Maleficent’s powerful presence is the only thing keeping audiences out of an Aurora-like slumber as characters return for Disney’s second installment of the series.
Directed by Joachim Rønning and produced by Walt Disney Pictures, “Maleficent: Mistress of Evil” tells the story of Maleficent, the villain from the original “Sleeping Beauty.” Angelina Jolie and Elle Fanning reprise their roles as Maleficent and Aurora, while Michelle Pfeiffer and Chiwetel Ejiofor join the cast as Queen Ingrith and Conall.
Plenty of Angelina Jolie close-ups showcase her facial expressions, and occasional acts of kindness toward Aurora satisfy the audience’s expectations for Maleficent to be both cold and caring. This dynamic gives her character more dimension than some counterparts, such as Aurora and Queen Ingrith, who remain static and fail to grow throughout the film.
The story wasted too much time on Aurora and her continued naivety toward the Queen’s actions, ultimately leaving the audience wanting more from the titular character. Many opportunities for expansion on Maleficent’s complex backstory weren’t addressed in the film.
The plots of both Maleficent films revolve around people misunderstanding the character and refusing to view her as a protector rather than simply a “Mistress of Evil,” which is incredibly frustrating. While her character development was intriguing, it is almost a rehashing of the first movie. Maleficent enters the sequel with bitter attributes after showing signs of warmth and love at the end of the first movie. The same arc was repeated instead of expanding on her existing development.
Michell Pfeiffer is a convincing and hate-filled Ingrith, Prince Phillip’s mother and queen of the kingdom neighboring Aurora’s own. However, that is all she is. This is contradictory considering the purpose of the film is to show how an antagonist can have a backstory that provides context to their actions, even though they may not be justified.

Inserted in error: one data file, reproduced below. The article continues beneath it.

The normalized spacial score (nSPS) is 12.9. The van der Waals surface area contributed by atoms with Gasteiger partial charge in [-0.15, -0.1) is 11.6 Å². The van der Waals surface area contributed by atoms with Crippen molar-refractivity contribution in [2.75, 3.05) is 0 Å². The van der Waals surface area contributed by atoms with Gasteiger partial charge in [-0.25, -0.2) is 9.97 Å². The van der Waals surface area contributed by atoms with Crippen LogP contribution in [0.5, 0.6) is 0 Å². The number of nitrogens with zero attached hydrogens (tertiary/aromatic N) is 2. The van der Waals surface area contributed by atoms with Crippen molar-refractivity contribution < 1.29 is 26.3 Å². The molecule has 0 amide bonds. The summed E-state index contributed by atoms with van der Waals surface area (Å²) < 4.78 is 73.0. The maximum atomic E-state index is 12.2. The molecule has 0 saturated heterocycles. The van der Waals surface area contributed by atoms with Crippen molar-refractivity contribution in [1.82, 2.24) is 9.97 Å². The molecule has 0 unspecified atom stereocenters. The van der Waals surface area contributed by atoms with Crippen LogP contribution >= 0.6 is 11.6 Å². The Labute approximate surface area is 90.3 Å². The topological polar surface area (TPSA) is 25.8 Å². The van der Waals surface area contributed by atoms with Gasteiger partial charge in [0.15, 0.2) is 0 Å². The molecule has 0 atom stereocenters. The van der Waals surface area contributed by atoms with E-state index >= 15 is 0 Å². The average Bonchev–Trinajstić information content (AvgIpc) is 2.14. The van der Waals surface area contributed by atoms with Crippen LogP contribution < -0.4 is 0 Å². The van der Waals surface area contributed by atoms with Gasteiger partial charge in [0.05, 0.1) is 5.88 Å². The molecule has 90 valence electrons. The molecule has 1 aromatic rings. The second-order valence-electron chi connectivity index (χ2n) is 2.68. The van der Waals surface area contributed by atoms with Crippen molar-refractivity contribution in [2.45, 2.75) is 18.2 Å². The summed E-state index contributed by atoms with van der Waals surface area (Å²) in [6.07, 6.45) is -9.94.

The only context provided for the queen’s animosity is half-hearted and not well thought out. Ingrith delivers an underwhelming monologue in which she rants about the hardships that fairies have caused in her life. However, her story is short and boring. A true and compelling motive behind the Queen’s actions would’ve made for a more interesting plot and enhanced her appeal as a character.
Aurora (Fanning) is the most frustrating character on screen. She is the titled Queen of the Moors, but behaves with the naivete of a child. While Queen Ingrith successfully hides her wrongdoings throughout the film, it is odd that Aurora remains clueless for so long. She easily turns against Maleficent, who raised her, for Prince Phillip. The entire conflict of the movie could’ve been solved if Aurora would’ve just opened her eyes to the queen’s obvious vendetta against Maleficent and the Moors. The obvious nature of the solution leaves audiences feeling more and more frustrated with Aurora throughout the movie.
“Maleficent: Mistress of Evil” delivered beautiful visuals and an intriguing depiction of Maleficent’s powerful presence but lacks in almost every other aspect. The underdeveloped characters and missed plot potential make this just another sequel that didn’t live up to the original.
Rating: 3 fairies out of 5